“The funding commitment we are making today represents a significant step towards achieving our Commonwealth’s net zero by 2050 goals,” said Energy and Environmental Affairs Secretary Beth Card. “These innovative programs will enable Massachusetts to reduce greenhouse gas emissions with a focus on equity and public health across our critical energy, transportation, and building sectors.”
MassCEC is receiving funding to initiate a $22 million program for climate finance support and acceleration efforts. This pilot program can leverage private funding to expand access and availability of capital, focusing on decarbonization projects for existing buildings and reaching underserved communities. The agency is also receiving $24 million to support and expand upon its robust Accelerating Clean Transportation (ACT) initiatives, which launched in 2020. The agency will direct grants to:
- ACT Vehicles for Hire for infrastructure growth;
- ACT4All to support innovation and equity objectives;
- ACT e-bikes to provide wraparound service grants to community organizations;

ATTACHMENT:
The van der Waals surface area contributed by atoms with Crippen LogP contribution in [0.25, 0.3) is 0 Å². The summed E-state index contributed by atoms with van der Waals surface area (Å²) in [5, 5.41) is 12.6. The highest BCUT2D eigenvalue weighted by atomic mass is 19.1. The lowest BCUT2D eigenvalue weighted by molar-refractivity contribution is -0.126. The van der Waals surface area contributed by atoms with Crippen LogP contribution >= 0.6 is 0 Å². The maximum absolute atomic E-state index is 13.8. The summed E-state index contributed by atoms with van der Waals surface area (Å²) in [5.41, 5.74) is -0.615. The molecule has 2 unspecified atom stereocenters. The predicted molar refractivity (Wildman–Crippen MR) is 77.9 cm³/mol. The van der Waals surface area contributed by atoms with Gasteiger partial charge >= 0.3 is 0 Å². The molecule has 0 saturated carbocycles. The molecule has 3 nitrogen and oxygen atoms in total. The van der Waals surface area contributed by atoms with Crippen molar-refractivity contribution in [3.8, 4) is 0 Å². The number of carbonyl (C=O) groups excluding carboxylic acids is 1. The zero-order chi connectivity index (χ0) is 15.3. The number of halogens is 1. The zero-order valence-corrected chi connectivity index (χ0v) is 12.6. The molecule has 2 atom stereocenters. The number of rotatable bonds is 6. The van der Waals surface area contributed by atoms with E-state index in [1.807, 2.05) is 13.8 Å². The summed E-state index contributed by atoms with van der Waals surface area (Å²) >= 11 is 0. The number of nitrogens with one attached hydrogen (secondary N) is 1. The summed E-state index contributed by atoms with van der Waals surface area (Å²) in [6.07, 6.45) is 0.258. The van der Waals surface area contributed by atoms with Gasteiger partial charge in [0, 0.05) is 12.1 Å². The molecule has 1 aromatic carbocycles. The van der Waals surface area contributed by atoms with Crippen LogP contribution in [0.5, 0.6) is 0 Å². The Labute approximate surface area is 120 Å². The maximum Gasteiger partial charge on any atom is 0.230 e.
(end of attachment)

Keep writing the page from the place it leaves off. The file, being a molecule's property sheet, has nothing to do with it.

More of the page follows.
- ACT School Bus for a second round of funding for technical assistance and infrastructure grants; and,
- EV Consumer Support webpage to provide EV purchasing guidance.
Additionally, MassCEC’s ACT School Bus Program, which provides both technical advisory services and funding for a public school district to begin electrifying its school bus fleet, is awarding over $9 million as part of its first round of ACT School Bus Deployment funding to the following entities:
- Lawrence Public Schools for $1,675,000;
- Quincy Public Schools for $355,000;
- Lower Pioneer Valley Educational Collaborative for $2,000,000;
- New Bedford Public Schools for $1,970,000;
- Fall River Public Schools for $2,000,000; and,
- Upper Cape Cod Regional Technical School for $1,480,490.
“Through clean transportation programs, the Baker-Polito Administration is further supporting community partnerships and program models that provide solutions to the education, income, and geographic barriers within the clean transportation market,” said MassCEC CEO Jennifer Daloisio. “The additional funding for MassCEC’s climate finance work will enable the agency to explore how finance tools can facilitate building decarbonization.”